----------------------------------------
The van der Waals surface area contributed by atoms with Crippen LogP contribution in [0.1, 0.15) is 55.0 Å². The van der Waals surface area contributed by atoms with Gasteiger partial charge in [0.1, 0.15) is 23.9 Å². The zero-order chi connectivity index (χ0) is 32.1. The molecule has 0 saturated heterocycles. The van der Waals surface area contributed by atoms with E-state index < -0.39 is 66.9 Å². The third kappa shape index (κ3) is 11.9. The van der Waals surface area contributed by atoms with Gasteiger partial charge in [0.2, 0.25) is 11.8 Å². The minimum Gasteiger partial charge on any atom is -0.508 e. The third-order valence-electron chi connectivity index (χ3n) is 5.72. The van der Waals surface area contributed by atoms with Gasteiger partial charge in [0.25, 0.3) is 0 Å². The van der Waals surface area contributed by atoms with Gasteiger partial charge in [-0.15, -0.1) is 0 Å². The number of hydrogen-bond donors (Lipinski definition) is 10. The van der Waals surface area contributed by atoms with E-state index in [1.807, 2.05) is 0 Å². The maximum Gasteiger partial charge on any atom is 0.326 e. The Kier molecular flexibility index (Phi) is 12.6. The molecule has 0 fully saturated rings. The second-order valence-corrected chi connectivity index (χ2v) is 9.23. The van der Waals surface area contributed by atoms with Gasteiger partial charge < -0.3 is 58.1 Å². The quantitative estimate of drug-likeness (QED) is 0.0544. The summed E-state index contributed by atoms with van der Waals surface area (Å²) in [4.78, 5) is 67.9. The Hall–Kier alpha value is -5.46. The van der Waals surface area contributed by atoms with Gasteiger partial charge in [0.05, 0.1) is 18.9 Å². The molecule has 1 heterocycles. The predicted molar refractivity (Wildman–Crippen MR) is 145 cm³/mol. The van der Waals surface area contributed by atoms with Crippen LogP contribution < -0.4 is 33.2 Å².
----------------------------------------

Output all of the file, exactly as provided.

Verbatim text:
The van der Waals surface area contributed by atoms with Crippen LogP contribution in [0.1, 0.15) is 55.0 Å². The van der Waals surface area contributed by atoms with Gasteiger partial charge in [0.1, 0.15) is 23.9 Å². The zero-order chi connectivity index (χ0) is 32.1. The molecule has 0 saturated heterocycles. The van der Waals surface area contributed by atoms with E-state index < -0.39 is 66.9 Å². The third kappa shape index (κ3) is 11.9. The van der Waals surface area contributed by atoms with Gasteiger partial charge in [0.2, 0.25) is 11.8 Å². The minimum Gasteiger partial charge on any atom is -0.508 e. The third-order valence-electron chi connectivity index (χ3n) is 5.72. The van der Waals surface area contributed by atoms with Gasteiger partial charge in [0.25, 0.3) is 0 Å². The van der Waals surface area contributed by atoms with Gasteiger partial charge in [-0.15, -0.1) is 0 Å². The number of hydrogen-bond donors (Lipinski definition) is 10. The van der Waals surface area contributed by atoms with E-state index in [1.807, 2.05) is 0 Å². The maximum Gasteiger partial charge on any atom is 0.326 e. The Kier molecular flexibility index (Phi) is 12.6. The molecule has 0 fully saturated rings. The second-order valence-corrected chi connectivity index (χ2v) is 9.23. The van der Waals surface area contributed by atoms with Gasteiger partial charge < -0.3 is 58.1 Å². The quantitative estimate of drug-likeness (QED) is 0.0544. The summed E-state index contributed by atoms with van der Waals surface area (Å²) in [4.78, 5) is 67.9. The Hall–Kier alpha value is -5.46. The van der Waals surface area contributed by atoms with Gasteiger partial charge in [0.05, 0.1) is 18.9 Å². The molecule has 1 heterocycles. The predicted molar refractivity (Wildman–Crippen MR) is 145 cm³/mol. The van der Waals surface area contributed by atoms with Crippen LogP contribution < -0.4 is 33.2 Å².